How we approach software
Compared to many design and build practices before it (like architectural design) software changes at an alarmingly fast rate. But thankfully, the underlying practices of understanding problems and designing good solutions have much deeper roots.
The end-to-end process we go through when delivering any feature or solution can be broken down into the following 5 overarching steps:
It’s important to understand that in an agile process we may iterate through these steps many times as we build new features and releases. These steps aren’t something we do once for the whole project, we pass through this process continuously.
Understanding - Research
Understanding users is key to success. Users may not always be obvious – not all applications have a user interface, sometimes they are just invisible connections between systems. But at the end of every business goal is a user – customers, staff, stakeholders. We must understand these users and their needs in order to deliver value.
We have to understand:
- Who the user really is
- What they’re trying to achieve and how
- What their current experience is
- Their limitations and expectations User research is most effective when it’s conducted as a team activity, not just by a single researcher.
Understanding the context and business case for any system is the other key to success. Organisations are complex, fast changing structures. Many times, they are poorly understood even by the people inside them, and so initial understandings and proposed solutions may only partially address the problem, or work for limited users or stakeholders. It is impossible to develop a perfect solution, but understanding the trade-offs is vital.
We have to understand:
- What the underlying business need is
- What does success look like?
- What is the ROI?
- The current business systems and process
- The human element, including limitations and training requirements
How we research
Good user research is about paving the way to understand what will work, rather than what is popular. It should challenge assumptions. It shouldn’t focus on technology or implementation details, rather on the fundamental problem and solutions. We have to talk to users to really understand them.
Key methods include:
- Reviewing existing material and data
- Talking to people organisation wide and using surveys
- Interviewing, observing and recording existing users
- Contextual research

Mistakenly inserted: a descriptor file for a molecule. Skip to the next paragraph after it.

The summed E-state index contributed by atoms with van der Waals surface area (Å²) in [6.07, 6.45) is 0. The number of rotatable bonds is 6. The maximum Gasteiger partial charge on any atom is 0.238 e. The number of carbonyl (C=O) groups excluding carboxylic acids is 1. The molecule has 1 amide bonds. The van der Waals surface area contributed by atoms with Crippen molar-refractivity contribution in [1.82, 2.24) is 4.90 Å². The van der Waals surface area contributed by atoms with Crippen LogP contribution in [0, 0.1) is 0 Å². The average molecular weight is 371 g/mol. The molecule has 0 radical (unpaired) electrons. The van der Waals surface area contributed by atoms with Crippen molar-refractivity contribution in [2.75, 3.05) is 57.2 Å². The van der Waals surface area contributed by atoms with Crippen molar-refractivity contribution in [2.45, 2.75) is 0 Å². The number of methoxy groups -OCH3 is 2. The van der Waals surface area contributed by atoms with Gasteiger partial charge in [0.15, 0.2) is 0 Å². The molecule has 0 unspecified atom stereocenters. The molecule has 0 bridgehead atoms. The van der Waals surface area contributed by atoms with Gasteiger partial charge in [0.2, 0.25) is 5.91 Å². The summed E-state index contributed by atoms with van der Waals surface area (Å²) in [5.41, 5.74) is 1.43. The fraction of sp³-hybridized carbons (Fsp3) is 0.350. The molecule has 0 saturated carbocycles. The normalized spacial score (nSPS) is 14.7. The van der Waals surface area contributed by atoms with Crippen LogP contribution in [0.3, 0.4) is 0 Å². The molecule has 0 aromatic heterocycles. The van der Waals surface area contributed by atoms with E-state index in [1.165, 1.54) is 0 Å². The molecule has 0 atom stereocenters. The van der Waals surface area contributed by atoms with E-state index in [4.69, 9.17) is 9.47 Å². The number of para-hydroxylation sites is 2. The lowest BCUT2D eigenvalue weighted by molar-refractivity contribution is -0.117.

- Prototype testing and iterating
Who we talk to
User research must be inclusive. We have to consider people with disabilities, people who are less technically able, an entire range of possible devices, mediums and abilities. Services and solutions need to be universal.
How we find and target these people is entirely dependent upon the project. There is no one size fits all solution.
Recording research findings
There are many ways to record the data from user research. But unless it is recorded in a way that is easy to understand, it does not become useful information.
The important points are:
- Research sounds natural, it is recorded in a human voice
- Research can be tied directly to ‘user stories’ and outcomes
- User groups are clearly understood and considered in the solution
- People outside the team can understand the findings clearly
Understanding - Diverge
One of the key phases of understanding is to allow the team to diverge.
As data is collected, the solution can feel further away. Assumptions are broken, there may be many contradictions.
People will start forming their own ideas and solutions, which may be wildly different. During this phase this sort of thinking should be encouraged, even though it may be counterintuitive. This is a creative process. It is common for there to be a bit of friction as different ideas and understandings form.
Understanding - Converge
In the final phase of understanding, before a team can move into the planning phase, they must start to come back together and move towards a common understanding and goal.
It is not the goal to converge upon a fully specified solution at this point, rather to converge upon a common understanding of the needs, requirements and outcomes. Potential solutions should be understood, and the business trade-offs of these understood too.
Planning - Evaluate tools and systems
Every solution is different. Sometimes it is tempting to jump into a technology or toolset we are familiar with, or which seems will give us the fastest turnaround.
Before we can make choices about the technologies, tools and components we use we have to:
- Understand the options, and the trade offs
- Understand why existing choices (such as legacy systems) were made
- Explore potential opportunities
- Think about the future, project evolution and change
The best solution to get going quickly may not be the best solution for long term maintenance. There are no silver bullets in software, it’s always about measuring trade-offs.